david_schickler

Schickler!  Tell us about your new memoir The Dark Path!

It’s about how I pursued the Catholic priesthood in my youth and early 20s.  Here are some very real obstacles I faced:  Quicksand.  Neo-Nazis.  The tango.  A psycho student who wanted to kill me.  A nympho hotel concierge who wanted me to kill her, in bed.  Oh, and true love.

 

You really wanted to become a priest?  Why?

I found prayer thrilling.  And I loved God.  I wanted to empty myself out for Him and devote my life to Him in solitude.

 

So what was the problem?

The problem was, women are amazing, and I wanted one.  A wife.

 

Why didn’t you just become a priest in some other denomination, where you could marry?

That never felt like an option.  Catholicism was home.  I wanted to consecrate the Eucharist.  I wanted it as bad as I wanted to get laid.

 

You’ve said that you felt trapped between a life of writing and being with Mara (your college girlfriend), or else priesthood.  Were you caught between art and faith?

Duh.

 

And that caused you to have – no pun – a nervous breakdown?

I screwed myself up pretty badly: insomnia, way too much Bass beer, a severe karate injury to my hip, crippling panic attacks, a loss of faith.

 

You’re not selling a very lighthearted read, sir.

Shut up.  Yes, I am.  The book is funny.  I’m especially proud of the Vermont section.

 

Right… during your nervous breakdown you got a job teaching in a Vermont boarding school.  Why are you so proud of that part?

When I was a shaky mess, desperate to end up with Mara or God, my students helped me in great, irreverent ways.  I woke up from a bender on my living room floor one night at 2 a.m. to find that my dorm students had broken into my apartment and pounded my beer and were sitting huddled around me, drunk, watching a Matlock marathon on my TV.  They patted my head and told me my shit would work out.  It did.

 

How?

Read the book, please.

 

Oh, right.  So, you also co-created the new action series, Banshee, on Cinemax.  From what I’ve heard, The Dark Path and Banshee are both love stories with explicit sex and plenty of profanity and violence.  Is this combination an obsession of yours?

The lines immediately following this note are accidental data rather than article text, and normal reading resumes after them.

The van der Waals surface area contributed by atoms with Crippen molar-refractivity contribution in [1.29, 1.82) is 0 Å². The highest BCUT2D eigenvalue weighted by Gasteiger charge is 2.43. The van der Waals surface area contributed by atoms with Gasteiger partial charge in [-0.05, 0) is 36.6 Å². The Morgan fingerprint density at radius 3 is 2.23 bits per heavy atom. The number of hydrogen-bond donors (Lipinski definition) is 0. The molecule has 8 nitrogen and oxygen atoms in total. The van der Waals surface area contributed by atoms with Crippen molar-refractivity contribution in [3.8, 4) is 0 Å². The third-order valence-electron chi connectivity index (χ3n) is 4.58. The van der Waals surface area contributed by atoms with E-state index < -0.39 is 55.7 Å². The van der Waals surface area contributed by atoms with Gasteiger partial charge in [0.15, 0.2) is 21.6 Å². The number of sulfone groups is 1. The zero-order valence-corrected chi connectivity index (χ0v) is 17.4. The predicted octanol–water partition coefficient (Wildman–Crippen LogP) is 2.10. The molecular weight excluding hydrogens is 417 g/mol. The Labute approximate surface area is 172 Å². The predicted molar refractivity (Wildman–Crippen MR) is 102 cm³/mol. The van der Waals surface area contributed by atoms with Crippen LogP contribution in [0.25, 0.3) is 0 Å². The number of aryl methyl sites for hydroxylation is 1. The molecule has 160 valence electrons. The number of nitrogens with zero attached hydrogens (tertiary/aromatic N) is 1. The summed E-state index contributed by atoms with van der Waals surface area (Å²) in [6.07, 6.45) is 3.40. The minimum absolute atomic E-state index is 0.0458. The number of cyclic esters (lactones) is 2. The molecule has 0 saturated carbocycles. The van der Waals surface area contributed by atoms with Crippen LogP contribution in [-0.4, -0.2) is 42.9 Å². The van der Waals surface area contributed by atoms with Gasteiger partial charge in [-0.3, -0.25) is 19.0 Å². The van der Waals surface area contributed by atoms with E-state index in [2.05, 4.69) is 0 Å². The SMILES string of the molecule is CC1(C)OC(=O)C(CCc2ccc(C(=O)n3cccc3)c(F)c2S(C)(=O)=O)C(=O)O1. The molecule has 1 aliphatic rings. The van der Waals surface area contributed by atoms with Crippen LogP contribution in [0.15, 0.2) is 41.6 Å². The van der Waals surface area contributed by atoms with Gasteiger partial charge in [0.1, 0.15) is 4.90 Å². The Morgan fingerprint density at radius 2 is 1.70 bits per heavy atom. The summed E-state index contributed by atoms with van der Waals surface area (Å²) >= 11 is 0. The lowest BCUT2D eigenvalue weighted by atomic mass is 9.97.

I like visceral storytelling with high stakes.  I lose interest in anything less.  This may be a result of growing up devout, and feeling always that my soul was on the line in what I did and said.  When it came to this memoir, I wrote about the direst time in my life, from when I was eighteen to twenty-five.  Those were the years when my biggest changes and upheavals came, sexually, spiritually, artistically, in every way.  That may be true for many people, and I think they’ll relate if they read the book.  And even if they don’t relate, I believe they’ll be entertained and enjoy laughing at the basket case that was me in those years.

 

Yes.  I, for one, plan to keep laughing at your basket-case self for the foreseeable future.

Thank you.

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widget_custom_image_1_1371909154David Schickler is a screenwriter and author of the New York Times bestselling novel Kissing in Manhattan and the nationally bestselling novel Sweet and Vicious.  He is the co-creator and executive producer of the new Cinemax television series Banshee and has written original and adapted scripts for Universal, Lions Gate, Sidney Kimmel and Wildwood Films.  He lives in New York with his wife and their children.

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TNB Nonfiction features some of the web's best essays, excerpts of up-and-coming books, self-interviews, profiles, and humor from a wide range of authors. Past and future writers include Emily Rapp, Mira Bartók, Nick Flynn and Melissa Febos, among many others.  Our editorial team includes:  SETH FISCHER is the Nonfiction Editor. His work has appeared in Guernica, Joyland, Best Sex Writing, and elsewhere, and he was the first Sunday editor at The Rumpus. His nonfiction was selected as notable in The Best American Essays, and he has been awarded fellowships by Jentel, the Ucross Foundation, Lambda Literary, and elsewhere. He is also a developmental editor of nonfiction and fiction, and he teaches at Antioch University Los Angeles, UCLA-Extension, and Writing Workshops Los Angeles.

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